See Paraglider Certification

There is no paramotor certification. That’s too bad because there is a lot of room for improvement, especially regarding prop-strike protection and torque mitigation. I can imagine a fairly simple set of tests that result in a safety rating, much like for cars–objective measures based on criteria in “A Better Paramotor.”

Proposed Certification Tests

If there ever is a certification for paramotors here are some of the tests I would love to see. There may be other criteria but we should be able to perform a non-destructive, objective test in order to include them.

  1. How close does the prop tip get to the fuel tank or batteries with 20% of rated full thrust applied to the tip?
  2. How close does one hand get to the prop when squeezed against the most vulnerable part of the cage?
  3. Can the throttle get into the prop during normal arm motion, including during a fall?
  4. Can a foot be made to get to the prop?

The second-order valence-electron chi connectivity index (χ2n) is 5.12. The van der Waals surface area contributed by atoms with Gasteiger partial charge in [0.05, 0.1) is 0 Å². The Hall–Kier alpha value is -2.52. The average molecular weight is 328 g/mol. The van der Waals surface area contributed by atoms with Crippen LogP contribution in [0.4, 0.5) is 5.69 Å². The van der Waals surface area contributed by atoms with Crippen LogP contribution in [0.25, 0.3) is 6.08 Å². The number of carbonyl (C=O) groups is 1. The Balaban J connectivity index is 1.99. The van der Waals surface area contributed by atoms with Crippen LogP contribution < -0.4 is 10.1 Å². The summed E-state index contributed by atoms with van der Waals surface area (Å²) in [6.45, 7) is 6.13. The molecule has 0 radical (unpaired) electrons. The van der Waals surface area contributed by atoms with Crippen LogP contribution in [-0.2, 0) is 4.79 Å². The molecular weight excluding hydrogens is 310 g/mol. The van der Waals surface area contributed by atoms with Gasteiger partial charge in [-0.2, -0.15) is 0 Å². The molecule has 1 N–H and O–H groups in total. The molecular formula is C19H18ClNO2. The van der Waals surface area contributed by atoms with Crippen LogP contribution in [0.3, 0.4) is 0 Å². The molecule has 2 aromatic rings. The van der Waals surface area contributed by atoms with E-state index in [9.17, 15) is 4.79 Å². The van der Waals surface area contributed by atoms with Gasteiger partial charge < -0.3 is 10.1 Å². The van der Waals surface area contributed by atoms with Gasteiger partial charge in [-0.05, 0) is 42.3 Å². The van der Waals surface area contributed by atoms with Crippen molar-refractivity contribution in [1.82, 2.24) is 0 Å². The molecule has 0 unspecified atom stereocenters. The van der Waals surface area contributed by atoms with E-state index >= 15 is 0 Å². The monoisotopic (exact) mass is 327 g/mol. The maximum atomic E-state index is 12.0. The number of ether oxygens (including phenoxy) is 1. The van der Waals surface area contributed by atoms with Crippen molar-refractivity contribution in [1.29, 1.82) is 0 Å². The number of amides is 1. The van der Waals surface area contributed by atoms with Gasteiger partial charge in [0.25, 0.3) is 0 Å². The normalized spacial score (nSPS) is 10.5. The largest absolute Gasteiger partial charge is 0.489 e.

5. What percentage of the outer cage is protected? Outer cage is the part that goes from 30% of the prop radius outward.
  6. Are cage-protection system (netting on most machines) openings less than 2 x 2″? Big opening could allow hands to through. This test could be done using a cone shaped object and reduced to asking how many pounds of pressure it takes to get it to touch the prop at the most vulnerable point.
  7. Is the kill switch readily available with a simple press of button on the same hand holding the throttle?
  8. Is there an alternative motor-kill method reachable easily from by the pilot in flight or after a fall. This could be a choke, spark-plug puller, alternative switch, or other means. The motor must shut off within 3 seconds.
  9. Hanging from two 5 foot ropes, attached 4 feet apart, with a 200 pound pilot, how much twisting occurs at 100 pounds of thrust (or max rated if less than that)?
  10. How quickly can an average pilot be expected to get out of the harness if he only has one hand free?
  11. How much pressure does it take to tip over the cage forward from the top of the netting. This number may be in the ounces for some machines.